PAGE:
Delta Air Lines is working with Georgia Tech to test autonomous vehicles that could be used in an airport environment.
Potential applications for autonomous cars, trucks and buses at airports include helping customers make tight connections between flights, delivering delayed baggage or transporting aircraft parts.
The research is taking place at Curiosity Lab at Peachtree Corners, a publicly funded smart city living lab that is equipped with a one-and-a-half-mile long autonomous vehicle testing track. It also offers 5G connectivity, smart infrastructure such as connected traffic lights, a dedicated fibre-optic data network, and an operations centre where researchers can track data from all the connected devices and sensors on the track. Located in a commercial office park, the real-world test environment allows interaction with people and vehicles going about their daily business.
“Our 5G-enabled living laboratory will give Georgia Tech researchers the opportunity to push the frontier of emerging technology in a real-world setting that is almost impossible to replicate in a closed lab,” said Betsy Plattenburg, executive director of Curiosity Lab at Peachtree Corners. “Curiosity Lab also will provide those researchers an opportunity to collaborate with other industry leaders and focus their research on immediate challenges and results.”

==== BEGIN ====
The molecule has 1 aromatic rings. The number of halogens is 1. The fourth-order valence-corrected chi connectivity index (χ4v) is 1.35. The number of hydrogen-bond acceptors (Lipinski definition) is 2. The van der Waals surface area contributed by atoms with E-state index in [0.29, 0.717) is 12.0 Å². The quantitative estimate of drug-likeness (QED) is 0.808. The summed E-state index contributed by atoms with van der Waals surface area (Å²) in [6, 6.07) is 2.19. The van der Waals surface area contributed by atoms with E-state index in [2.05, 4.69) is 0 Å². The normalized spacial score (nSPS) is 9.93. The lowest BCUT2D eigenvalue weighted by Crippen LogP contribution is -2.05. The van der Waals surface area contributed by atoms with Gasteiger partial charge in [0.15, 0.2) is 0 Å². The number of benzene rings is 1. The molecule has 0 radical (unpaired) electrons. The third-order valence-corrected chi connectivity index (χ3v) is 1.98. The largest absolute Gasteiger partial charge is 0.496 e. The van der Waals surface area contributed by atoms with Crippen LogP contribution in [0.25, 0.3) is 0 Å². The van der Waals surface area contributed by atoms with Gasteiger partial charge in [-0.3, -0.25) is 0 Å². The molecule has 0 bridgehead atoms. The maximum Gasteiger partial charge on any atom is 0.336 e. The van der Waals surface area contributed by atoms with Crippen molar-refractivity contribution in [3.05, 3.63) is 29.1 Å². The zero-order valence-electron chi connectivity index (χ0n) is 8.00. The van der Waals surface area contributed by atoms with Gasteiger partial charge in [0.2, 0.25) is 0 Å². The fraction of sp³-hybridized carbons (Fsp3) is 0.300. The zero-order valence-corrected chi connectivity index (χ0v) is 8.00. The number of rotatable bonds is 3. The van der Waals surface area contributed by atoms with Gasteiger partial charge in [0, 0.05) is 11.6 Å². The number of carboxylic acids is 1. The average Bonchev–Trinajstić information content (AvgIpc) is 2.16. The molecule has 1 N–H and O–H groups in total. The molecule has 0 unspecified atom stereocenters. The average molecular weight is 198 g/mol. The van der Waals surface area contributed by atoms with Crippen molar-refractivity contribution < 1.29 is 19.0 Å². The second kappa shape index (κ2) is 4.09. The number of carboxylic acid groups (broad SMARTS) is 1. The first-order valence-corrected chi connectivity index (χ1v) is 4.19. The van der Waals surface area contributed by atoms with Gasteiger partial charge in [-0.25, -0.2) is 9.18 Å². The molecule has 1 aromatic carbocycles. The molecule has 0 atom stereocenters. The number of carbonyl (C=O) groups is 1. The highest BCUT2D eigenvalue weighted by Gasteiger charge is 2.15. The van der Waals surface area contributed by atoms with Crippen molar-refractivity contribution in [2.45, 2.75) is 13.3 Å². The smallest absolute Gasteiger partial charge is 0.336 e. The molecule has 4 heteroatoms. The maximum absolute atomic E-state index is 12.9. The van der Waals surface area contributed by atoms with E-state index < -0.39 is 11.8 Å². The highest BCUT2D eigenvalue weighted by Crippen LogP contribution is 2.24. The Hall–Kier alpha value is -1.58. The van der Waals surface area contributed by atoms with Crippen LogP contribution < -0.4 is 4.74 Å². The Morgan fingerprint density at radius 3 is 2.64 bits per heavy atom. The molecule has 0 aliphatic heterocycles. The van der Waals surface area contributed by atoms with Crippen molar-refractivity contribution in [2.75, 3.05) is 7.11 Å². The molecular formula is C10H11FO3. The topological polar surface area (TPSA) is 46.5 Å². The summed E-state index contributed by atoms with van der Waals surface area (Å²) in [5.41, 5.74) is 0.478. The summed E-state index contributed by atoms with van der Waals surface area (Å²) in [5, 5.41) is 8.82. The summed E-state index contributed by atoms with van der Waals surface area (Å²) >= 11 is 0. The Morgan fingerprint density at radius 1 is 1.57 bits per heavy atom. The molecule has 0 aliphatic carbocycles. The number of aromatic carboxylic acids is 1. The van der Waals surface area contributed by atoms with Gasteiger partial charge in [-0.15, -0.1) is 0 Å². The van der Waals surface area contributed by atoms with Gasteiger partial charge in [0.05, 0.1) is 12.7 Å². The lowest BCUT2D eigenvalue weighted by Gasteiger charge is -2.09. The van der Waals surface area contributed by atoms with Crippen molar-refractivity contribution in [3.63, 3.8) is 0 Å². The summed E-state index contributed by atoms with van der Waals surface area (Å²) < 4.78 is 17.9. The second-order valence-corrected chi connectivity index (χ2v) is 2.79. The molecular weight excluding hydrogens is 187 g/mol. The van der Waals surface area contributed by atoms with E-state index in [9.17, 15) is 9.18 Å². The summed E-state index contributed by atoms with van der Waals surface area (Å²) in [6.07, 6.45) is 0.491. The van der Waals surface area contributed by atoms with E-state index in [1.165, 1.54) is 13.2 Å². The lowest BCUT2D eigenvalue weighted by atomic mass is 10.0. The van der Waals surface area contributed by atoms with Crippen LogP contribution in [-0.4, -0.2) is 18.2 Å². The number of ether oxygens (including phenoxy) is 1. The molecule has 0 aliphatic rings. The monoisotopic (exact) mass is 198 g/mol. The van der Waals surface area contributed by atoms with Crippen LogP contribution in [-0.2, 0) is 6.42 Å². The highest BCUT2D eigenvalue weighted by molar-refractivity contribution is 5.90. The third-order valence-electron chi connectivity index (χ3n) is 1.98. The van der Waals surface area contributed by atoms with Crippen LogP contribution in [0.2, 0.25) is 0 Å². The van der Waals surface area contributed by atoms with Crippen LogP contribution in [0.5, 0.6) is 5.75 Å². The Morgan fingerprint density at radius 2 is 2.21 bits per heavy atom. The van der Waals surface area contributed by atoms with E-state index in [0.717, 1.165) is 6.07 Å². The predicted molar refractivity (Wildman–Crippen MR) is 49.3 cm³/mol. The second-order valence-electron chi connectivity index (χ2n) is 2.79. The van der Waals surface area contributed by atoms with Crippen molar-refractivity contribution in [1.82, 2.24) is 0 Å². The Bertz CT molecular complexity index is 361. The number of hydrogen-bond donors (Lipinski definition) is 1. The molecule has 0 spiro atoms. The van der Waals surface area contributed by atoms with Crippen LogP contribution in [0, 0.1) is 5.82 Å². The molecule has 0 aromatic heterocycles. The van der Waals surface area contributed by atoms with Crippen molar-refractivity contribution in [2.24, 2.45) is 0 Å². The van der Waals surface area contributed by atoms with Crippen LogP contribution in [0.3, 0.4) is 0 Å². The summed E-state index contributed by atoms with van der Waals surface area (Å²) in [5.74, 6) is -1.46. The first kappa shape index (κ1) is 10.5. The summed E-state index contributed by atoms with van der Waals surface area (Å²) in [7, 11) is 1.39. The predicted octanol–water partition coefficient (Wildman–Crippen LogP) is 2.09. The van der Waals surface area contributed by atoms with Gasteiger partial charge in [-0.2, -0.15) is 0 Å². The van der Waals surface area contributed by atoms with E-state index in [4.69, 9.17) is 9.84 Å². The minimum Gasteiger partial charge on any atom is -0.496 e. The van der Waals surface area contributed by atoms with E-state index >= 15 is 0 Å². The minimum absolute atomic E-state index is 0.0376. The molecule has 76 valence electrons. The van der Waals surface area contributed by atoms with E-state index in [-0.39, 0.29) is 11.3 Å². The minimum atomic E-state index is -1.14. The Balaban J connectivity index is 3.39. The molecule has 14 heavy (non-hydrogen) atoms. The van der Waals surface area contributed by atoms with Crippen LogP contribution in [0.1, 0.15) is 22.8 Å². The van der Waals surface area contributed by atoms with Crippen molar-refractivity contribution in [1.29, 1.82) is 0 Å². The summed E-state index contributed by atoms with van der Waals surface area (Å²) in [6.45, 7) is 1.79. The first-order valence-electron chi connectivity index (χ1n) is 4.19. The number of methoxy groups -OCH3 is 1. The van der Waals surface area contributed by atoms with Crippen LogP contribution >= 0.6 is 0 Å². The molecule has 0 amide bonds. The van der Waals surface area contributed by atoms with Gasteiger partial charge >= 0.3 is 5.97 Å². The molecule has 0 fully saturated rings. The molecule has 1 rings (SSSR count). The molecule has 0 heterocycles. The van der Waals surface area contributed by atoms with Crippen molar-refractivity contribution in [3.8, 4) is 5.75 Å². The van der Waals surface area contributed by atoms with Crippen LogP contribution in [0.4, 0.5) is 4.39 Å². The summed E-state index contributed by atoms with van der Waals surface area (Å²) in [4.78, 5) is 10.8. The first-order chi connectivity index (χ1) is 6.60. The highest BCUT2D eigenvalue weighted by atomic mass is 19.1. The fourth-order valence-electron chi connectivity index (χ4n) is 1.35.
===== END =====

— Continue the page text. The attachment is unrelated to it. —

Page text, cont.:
The advances that emerge from this partnership could benefit airport users and employees, according to Delta’s chief operating officer Gil West.
“Autonomous vehicle technology is one of those innovations we see as having the potential to improve employee safety, the customer experience and operational performance, and this partnership will help us explore all of those possibilities,” West said.